Beginning in the mid 1980’s the Catholic Church in Brazil confronted the widespread problem of infant mortality and malnutrition through the initiation of a specific Children’s Ministry.
Enhancing basic infant nutrition and hydration, and reducing respiratory and other common childhood diseases were among the major objectives. It is with great satisfaction that we can report that Missionhurst has been directly involved in achieving these goals. We were able to fund certain health projects, and lend formation and CICM participation in others.
In the 25-30 or so years that have passed, the ever-changing world in which we live has made no exception with the family structure here in Brazil.
When I arrived in 1977, a family with upwards of eight and ten children was relatively normal. Often there were families with more than twelve! But today the average is two or three children. Thus, the parents seem to have more time and resources for the care of raising of their families.
Back when life expectancy was much shorter and medical care was scarce, the children (often the younger females of large families) found themselves charged with the care of their aging or ailing parents. But today, with improved health care and modern facilities, the parents can usually raise their children, see them through college and marriage, and in many cases, still be in the prime of life.
But time marches on nonetheless, and the parents of those large families of the 60’s and 70’s are now entering into their mature years; but there is rarely anyone left at home to care for them now. The elderly are facing new issues of illness, mobility and independence.
Some are lucky enough to be active and participate in various programs offered by the city, unions, and other groups. But others are more homebound, especially in the rainy season when the wet clay becomes as treacherous as ice.
We are encountering many older citizens whose offspring have emotionally and/or physically abandoned their parents.
In a full circle metaphor, it is to these homebound and abandoned persons that the Ministry to the Elderly now directs its attention and tender loving care.
The Ministry to the Elderly follows the methodology set forth in the Children’s Ministry: standards of nutrition and hydration are recommended, home visits are made in order to observe their living conditions, and appropriate physical activities are encouraged.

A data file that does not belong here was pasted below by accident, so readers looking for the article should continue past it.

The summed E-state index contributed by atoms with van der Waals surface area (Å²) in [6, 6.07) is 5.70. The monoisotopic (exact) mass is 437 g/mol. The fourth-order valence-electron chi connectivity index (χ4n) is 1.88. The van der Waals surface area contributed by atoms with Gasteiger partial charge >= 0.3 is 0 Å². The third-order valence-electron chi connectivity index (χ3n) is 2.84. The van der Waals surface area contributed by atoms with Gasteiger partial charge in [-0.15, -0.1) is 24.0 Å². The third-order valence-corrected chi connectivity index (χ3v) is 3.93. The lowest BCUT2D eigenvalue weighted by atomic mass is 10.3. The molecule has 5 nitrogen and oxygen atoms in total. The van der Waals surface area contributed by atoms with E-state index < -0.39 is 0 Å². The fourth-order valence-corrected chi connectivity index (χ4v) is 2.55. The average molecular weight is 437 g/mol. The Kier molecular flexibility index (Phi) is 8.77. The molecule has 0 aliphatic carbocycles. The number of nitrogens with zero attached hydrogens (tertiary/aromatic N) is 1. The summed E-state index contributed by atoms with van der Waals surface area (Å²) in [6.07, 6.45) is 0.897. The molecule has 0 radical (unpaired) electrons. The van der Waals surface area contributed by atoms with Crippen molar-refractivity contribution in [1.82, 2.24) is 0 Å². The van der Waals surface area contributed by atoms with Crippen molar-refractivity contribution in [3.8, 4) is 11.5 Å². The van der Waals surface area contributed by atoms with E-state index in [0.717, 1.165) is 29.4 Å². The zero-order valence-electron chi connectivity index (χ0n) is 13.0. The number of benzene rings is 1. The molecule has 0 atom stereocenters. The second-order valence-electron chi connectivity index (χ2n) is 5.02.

Moreover, once a month our volunteers come together to pray and to reflect on their ministry.
We currently have volunteer members who range from 18 to 82 years of age. They show great enthusiasm for their work and unconditional love for “their elderly.” Our ministry volunteers are provided a total of 24 hours of training, and monthly follow-up coaching and education.
During one training session of the Ministry to the Elderly in Vila Betania, the participants decided to honor the elderly at their weekly mass. During the preceding week they went out to visit the homes of the elderly people they knew, and invited them along with any caregivers to participate in the mass. That Saturday the church was full.
Elderly parishioners were invited to perform various functions during the mass, and at the end there were brief remarks and a small fellowship gathering. At least for the moment their diets were forgotten, and a feeling of well being existed.
This was such a success that at Christmas we arranged a similar celebration, featuring the first appearance of the Choir of the Elderly; in truth they may have been a bit off key, but they enjoyed every minute of it!
Not every encounter with the elderly is so pleasant for our volunteers.
Our Eucharistic minister was given a terrible shock when, in the case of visiting an elderly woman of our parish, noticed several bruises on the woman. Dona Clara, a woman of 106 years of age, is a parishioner living alone in a house adjoining her only son (of 77 years old) and his wife.